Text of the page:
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Nearly seven years ago, I hitchhiked across Canada. I left the front door of my parent’s Vancouver Island home one morning and began walking into the vista of the road, that vast arena of potential. Eventually I found my way to New York. It was a curious experience, but probably not what people imagine. Frankly, it was rather boring. But it was contemplative and it gave me some insight into the peculiar complexities of humans.
The contrast between boredom and excitement while on the road is quite striking. For hours on end, you may be standing at the side of a highway in some strange state of mind, watching the faces go by. You get all sorts of looks when you’re hitchhiking. People ignore you, smile at you, wave or use their hands to gesture that they’re unable to pick you up. In a few cases, people made faces and one time someone flipped me the middle finger. Often, truckers pick you up.
Once, a Ukrainian truck driver told me he had done some bad things but wouldn’t tell me what. Another time, a truck driver hinted that he wanted to hookup. I respectfully declined the offer and then we talked about other things. He told me how lonely his life was on the road and how he longed for a stable relationship. Once, an Iraqi Kurdish trucker picked me up along with another hitchhiker and told us his phenomenal life story. He had walked from Iraq to Eastern Europe, eventually finding his way to Canada, where he claimed refugee status. He said that when he first arrived in Canada, he had stereotypical ideas about Canadians and he asked the immigration agents something like, “All right, where are the trees you want me to start cutting?” He imagined that everyone in Canada was a lumberjack.
People who pick up hitchhikers tend to be open and sometimes they have curious motivations.
There are lots of adventurous road warriors hoping to meet a like-minded person who shares their passion for risky experiences. Those car rides will be spent discussing epic tales of glorious undertakings and travels. Sometimes, the drivers are hoping that picking up a hitchhiker will be an adventure of its own.
Then there are those drivers who are navigating despair and loneliness. They are usually trying to find someone who will listen. I encountered many individuals who just wanted to unload their problems onto a stranger. I had no issue with this and I always appreciated how open they were with me. I tried my best to bear witness to their tragedies and to break through the barriers of isolation. But the longevity of the therapy session always had limits. Once, an older woman picked me up. If I recall correctly, her husband had died in recent years and her daughter had died within the past few months. She was in deep agony and perhaps she just wanted a quick breath of fresh air from a stranger. The heartbreaking ride was only about 10 minutes. I expressed my sympathy, wished her the best of luck and she dropped me off. We parted ways and I stuck my thumb back out toward the road.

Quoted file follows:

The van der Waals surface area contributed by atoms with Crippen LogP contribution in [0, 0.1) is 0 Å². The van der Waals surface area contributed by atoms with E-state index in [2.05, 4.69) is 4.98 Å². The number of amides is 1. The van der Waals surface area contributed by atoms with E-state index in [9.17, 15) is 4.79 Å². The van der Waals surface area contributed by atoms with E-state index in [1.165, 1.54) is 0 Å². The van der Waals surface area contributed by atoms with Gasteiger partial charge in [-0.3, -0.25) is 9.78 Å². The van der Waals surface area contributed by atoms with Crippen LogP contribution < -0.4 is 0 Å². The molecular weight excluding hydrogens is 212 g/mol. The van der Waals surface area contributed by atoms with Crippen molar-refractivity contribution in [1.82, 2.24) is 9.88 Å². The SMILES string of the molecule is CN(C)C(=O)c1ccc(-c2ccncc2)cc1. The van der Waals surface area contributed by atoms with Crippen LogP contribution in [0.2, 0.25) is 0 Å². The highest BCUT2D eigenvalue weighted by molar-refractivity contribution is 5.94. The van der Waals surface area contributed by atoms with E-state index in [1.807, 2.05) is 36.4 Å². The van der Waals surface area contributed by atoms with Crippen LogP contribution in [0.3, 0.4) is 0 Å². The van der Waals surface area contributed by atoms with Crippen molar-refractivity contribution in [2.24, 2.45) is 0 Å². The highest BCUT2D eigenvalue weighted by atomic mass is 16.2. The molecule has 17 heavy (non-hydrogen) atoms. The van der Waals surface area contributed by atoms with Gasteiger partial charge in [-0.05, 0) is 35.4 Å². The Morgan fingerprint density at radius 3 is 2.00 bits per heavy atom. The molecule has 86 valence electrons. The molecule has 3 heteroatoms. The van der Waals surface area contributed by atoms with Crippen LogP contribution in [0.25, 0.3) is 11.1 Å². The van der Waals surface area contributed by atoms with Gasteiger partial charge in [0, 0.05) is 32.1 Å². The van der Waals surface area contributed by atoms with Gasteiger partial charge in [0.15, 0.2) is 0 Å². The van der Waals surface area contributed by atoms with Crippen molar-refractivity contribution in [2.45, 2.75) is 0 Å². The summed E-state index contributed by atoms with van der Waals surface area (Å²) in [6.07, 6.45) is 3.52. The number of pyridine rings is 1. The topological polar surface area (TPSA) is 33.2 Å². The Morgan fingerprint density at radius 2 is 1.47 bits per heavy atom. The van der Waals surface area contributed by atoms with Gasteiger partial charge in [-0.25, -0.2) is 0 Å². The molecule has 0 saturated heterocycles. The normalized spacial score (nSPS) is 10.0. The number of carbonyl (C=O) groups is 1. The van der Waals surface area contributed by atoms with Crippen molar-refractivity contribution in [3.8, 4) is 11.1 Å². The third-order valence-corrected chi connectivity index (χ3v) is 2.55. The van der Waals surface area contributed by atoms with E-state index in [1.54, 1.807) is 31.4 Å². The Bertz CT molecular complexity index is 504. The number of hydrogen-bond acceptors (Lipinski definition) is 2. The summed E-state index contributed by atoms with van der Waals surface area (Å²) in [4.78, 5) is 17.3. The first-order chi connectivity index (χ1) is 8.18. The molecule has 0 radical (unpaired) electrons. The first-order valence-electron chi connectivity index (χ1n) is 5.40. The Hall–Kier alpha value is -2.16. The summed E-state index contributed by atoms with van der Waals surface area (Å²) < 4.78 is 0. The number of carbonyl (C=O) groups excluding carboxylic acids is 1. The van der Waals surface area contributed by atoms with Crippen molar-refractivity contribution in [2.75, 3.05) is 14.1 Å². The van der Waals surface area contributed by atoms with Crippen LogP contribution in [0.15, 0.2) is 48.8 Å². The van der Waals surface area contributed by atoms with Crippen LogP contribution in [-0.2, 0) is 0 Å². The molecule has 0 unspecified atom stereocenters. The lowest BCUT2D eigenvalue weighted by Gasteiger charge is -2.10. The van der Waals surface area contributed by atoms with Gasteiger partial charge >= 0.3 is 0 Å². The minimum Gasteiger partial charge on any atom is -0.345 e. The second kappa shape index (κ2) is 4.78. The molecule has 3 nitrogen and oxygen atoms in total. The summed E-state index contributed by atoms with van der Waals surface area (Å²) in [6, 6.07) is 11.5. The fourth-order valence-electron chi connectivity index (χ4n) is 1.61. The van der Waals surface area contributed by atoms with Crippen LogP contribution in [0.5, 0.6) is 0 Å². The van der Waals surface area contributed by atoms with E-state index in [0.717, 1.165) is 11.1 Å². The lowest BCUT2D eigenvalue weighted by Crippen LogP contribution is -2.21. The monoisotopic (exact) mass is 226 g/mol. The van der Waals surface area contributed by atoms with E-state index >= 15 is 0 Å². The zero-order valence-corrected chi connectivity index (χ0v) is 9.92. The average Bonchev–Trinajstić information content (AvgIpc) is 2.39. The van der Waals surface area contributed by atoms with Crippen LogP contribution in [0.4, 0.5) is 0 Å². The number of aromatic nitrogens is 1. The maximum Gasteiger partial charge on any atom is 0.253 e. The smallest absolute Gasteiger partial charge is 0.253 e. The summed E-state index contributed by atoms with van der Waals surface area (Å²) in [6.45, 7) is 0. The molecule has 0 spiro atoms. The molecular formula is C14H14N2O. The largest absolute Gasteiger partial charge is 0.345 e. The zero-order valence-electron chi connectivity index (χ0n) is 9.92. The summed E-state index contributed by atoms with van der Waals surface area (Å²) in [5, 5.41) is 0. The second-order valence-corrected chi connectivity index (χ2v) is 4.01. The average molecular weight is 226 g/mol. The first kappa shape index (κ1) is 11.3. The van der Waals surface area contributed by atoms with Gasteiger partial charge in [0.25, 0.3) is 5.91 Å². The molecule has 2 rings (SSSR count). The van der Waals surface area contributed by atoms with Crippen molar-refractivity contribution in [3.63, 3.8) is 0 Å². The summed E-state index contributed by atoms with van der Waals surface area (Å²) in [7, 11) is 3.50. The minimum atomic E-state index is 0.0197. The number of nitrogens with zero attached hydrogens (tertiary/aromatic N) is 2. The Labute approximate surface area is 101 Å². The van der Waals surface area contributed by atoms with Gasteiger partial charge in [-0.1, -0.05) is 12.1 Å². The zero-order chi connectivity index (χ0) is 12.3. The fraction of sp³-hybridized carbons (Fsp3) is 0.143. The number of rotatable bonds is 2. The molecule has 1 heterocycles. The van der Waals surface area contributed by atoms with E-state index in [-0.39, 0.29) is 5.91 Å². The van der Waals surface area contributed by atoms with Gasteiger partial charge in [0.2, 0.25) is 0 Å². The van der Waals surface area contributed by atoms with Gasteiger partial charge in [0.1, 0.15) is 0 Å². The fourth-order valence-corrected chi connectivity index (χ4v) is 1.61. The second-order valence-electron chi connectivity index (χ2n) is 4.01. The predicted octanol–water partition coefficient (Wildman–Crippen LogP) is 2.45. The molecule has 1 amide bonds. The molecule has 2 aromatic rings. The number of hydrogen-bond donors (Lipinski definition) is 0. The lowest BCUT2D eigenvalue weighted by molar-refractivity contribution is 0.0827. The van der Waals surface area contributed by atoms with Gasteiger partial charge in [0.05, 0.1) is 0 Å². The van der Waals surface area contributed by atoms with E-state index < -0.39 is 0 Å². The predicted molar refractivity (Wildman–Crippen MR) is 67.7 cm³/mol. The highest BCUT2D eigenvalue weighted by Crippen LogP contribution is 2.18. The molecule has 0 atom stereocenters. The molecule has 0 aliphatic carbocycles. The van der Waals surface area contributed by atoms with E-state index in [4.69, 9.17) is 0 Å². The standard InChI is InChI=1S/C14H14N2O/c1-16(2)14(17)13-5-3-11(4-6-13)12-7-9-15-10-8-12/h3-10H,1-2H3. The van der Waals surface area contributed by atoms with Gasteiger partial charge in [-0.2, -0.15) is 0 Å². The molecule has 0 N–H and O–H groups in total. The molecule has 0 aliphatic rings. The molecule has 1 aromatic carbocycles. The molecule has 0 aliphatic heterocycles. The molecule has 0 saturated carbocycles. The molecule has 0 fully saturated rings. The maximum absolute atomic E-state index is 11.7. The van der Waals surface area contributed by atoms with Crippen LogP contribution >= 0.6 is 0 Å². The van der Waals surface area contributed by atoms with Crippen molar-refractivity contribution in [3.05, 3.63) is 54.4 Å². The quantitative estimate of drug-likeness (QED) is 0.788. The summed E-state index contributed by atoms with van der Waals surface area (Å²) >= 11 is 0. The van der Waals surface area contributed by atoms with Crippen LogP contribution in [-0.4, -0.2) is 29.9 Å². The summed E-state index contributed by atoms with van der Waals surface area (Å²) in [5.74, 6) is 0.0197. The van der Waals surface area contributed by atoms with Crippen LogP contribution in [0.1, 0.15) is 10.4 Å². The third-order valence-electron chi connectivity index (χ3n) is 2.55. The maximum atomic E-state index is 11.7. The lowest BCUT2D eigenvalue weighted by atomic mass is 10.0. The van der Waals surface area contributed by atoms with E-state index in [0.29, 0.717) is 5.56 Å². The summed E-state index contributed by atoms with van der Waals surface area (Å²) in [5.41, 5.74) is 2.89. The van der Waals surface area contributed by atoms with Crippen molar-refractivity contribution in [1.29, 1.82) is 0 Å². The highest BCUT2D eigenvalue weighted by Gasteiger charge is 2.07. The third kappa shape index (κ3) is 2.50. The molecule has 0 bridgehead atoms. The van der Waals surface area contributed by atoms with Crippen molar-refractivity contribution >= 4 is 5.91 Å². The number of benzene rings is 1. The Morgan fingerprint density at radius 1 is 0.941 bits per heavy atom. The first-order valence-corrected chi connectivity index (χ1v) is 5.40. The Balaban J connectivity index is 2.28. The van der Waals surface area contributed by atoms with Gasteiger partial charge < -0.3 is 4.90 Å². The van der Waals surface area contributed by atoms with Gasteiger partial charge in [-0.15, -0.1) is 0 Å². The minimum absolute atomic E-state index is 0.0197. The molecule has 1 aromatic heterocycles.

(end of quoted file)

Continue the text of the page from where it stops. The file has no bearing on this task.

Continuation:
Then there are do-gooders inspired by their faith to help out and hoping to share the good news of the divine. Sometimes these drivers would proudly tell me that they felt led by God to pick me up. I greatly appreciated these people. They were always warm and hospitable.
Once, I was dropped off in a small town in the vast plains of Saskatchewan – the land of the living skies – on a sunny September day. I cannot remember where this small town was, but I remember being dropped off in front of an elderly woman who had pulled over because her car had broken down. I was surrounded by endless golden fields stretching deep into the horizon.
I approached to make sure she was okay. She assured me that she was fine and that her husband – a mechanic – was on his way with a tow truck. So I went back to my hitchhiking, standing about 150 metres away. Soon thereafter, her husband arrived. And after they had picked up the broken-down car, the couple offered to bring me back to their place for lunch. I happily agreed. The woman sat in the middle seat of the tow truck and I sat in the passenger seat. Our communication became a hilarious episode of translations. I could not – for the life of me – figure out what her husband was saying. He spoke English, but his muttering made it almost impossible to understand. Every time he spoke to me, I’d have to say, “I’m sorry, what did you say?” And every time I said this, his wife would step in: “He saaaaaaid … ” and then translate.
When I explained I was hitchhiking coast-to-coast for fun, they were both amazed and impressed. Then, a look of revelation dawned on the woman’s face. “Oh!” she said, “you remind me of that guy, what’s his name…” She thought hard for a couple minutes, then: “Terry Fox!”
What I enjoyed about hitchhiking was the flow of randomness and the constant impermanence. You have non-stop social interactions that are deeply authentic but so finite. A person becomes an important part of your life for an hour or two and then they disappear. The beauty of strangers being so open about their lives never got old. Once, an older Christian picked me up. He bought me a Tim Hortons coffee. He told me that he loved fishing. In particular, he said that he used to love fishing with his son, but that his son had been killed in an accident on the road. He told me that he hoped to go fishing with his son again in the afterlife. Then he dropped me off.
Each encounter I had was folded into a little treasury of memories that has begun to fade with time. But immersed together, they paint a broader picture of the human experience in this country.
Brandon Kornelson lives in Burnaby, B.C.